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Say what? TV ads still too loud

The federal CALM act seems to have done little to tone down the volume of commercials.

April 22, 2013|By Greg Burk
  • More than four months after Commercial Advertisement Loudness Mitigation Act (CALM) took effect, much overloudness prevails.
More than four months after Commercial Advertisement Loudness Mitigation… (Edel Rodriguez / For the…)

When I heard that a national law to ban loud TV commercials had taken force in December, I was skeptical.

Why did we need a Commercial Advertisement Loudness Mitigation Act (CALM), I wondered, when more urgent issues demanded action? There were nations to invade, marriages to prohibit, guns to enshrine. Loud commercials were just an itch — to scratch it would be like trying to pay the mortgage and replace a burned-out light bulb. If we can ignore global warming, we can ignore loud commercials. In our sleep.

Like most people, though, I use TV as a sedative, so those eruptions advertising discount mattresses provoke substantial irritation, not to mention irony. I wouldn't have minded if the CALM act had let me snore.

Nope. More than four months after it took effect, much overloudness prevails.

But I deal with it. I boycott offending products, for instance. "Honey," I tell my phone, "remind me not to buy that loud truck." "Remind me not to sue over that loud disease I don't have." "Remind me not to enroll in that loud trade school."

Of course, now that I've used up my phone's digital memory, Honey ignores me. And there are other challenges. Since commercials have cost me sleep, how will I stay alert if I'm boycotting the energy drinks they shout about? If I renounce loud male enhancements, will my wife leave me?

Loud commercials do have their fans. A friend says that, without the jolt of transvaginal-mesh ads, he would no longer clean his house and write his blog at 3 a.m. And an aging relative exults that loud commercials continue to be a miraculous triumph over her increasing deafness.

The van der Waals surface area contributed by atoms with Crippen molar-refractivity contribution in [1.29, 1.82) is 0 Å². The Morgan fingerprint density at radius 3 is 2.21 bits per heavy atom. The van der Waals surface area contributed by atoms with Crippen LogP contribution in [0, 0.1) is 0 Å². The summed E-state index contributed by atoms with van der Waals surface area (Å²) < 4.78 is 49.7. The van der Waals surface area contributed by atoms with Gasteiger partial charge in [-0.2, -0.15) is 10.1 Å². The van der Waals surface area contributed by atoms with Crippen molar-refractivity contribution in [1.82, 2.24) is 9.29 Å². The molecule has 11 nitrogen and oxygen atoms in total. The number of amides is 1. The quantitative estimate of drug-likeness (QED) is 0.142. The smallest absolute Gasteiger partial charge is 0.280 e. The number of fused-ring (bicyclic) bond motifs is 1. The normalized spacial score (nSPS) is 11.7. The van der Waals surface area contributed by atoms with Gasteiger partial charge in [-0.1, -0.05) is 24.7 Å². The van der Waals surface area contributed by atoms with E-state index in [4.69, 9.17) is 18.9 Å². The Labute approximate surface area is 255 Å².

Still not sold on the screeching, I grudgingly tried the new complaint option at fcc.gov/complaints. Broadcast complaint — check. Loud commercial — check. My name, address, telephone number, email address — check. Offending cable system, offending advertiser, date, time, offending station/channel, program in which the commercial was embedded — check.

Right, that took care of the first commercial; only 19 to go on the day's list. The form required me to start over for each instance, so I dug in, the way millions must surely be doing. (The FCC's first quarterly report hasn't yet been issued.) No sweat — I was awake anyway.

Now I'm just sitting back and waiting for action from the FCC, which has the task of sorting the complaints, identifying patterns of noncompliance and notifying violators. After that, the commission will proceed to punish violators.

Maybe. Since the CALM act, introduced by Rep. Anna G. Eshoo (D-Menlo Park), stipulates no mandatory penalties or enforcement mechanisms, I'm not betting that the scofflaws will face much more than all the stern disapproval the government can muster.

Extraction of this bill's fangs was what blazed its path to unanimous (yes, unanimous) Senate approval. Good politicians know how to serve strong public demand with enthusiastic lips and gums, and applying similar toothlessness to emissions standards, immigration reform and a host of other divisive issues can nurture the bipartisanship we all crave. You can display all the good intentions with none of the Big Brotherish meddling.

But this afternoon, I came up with a shortcut that could render all this bureaucracy moot. Slammed from my nap by the gunfire in a crime-drama station promo, I had a revelation about turning Washington's weak will to my advantage.

With Congress paralyzed on gun control, I can buy an assault rifle just like the one on the crime show. With five quick squeezes of the trigger, I could pump five 9-millimeter slugs into my television screen; I'd still have 25 more fully legal bullets in the clip, and only five more TVs.

Neighbors: I apologize in advance for the noise.

Greg Burk is an L.A. writer.

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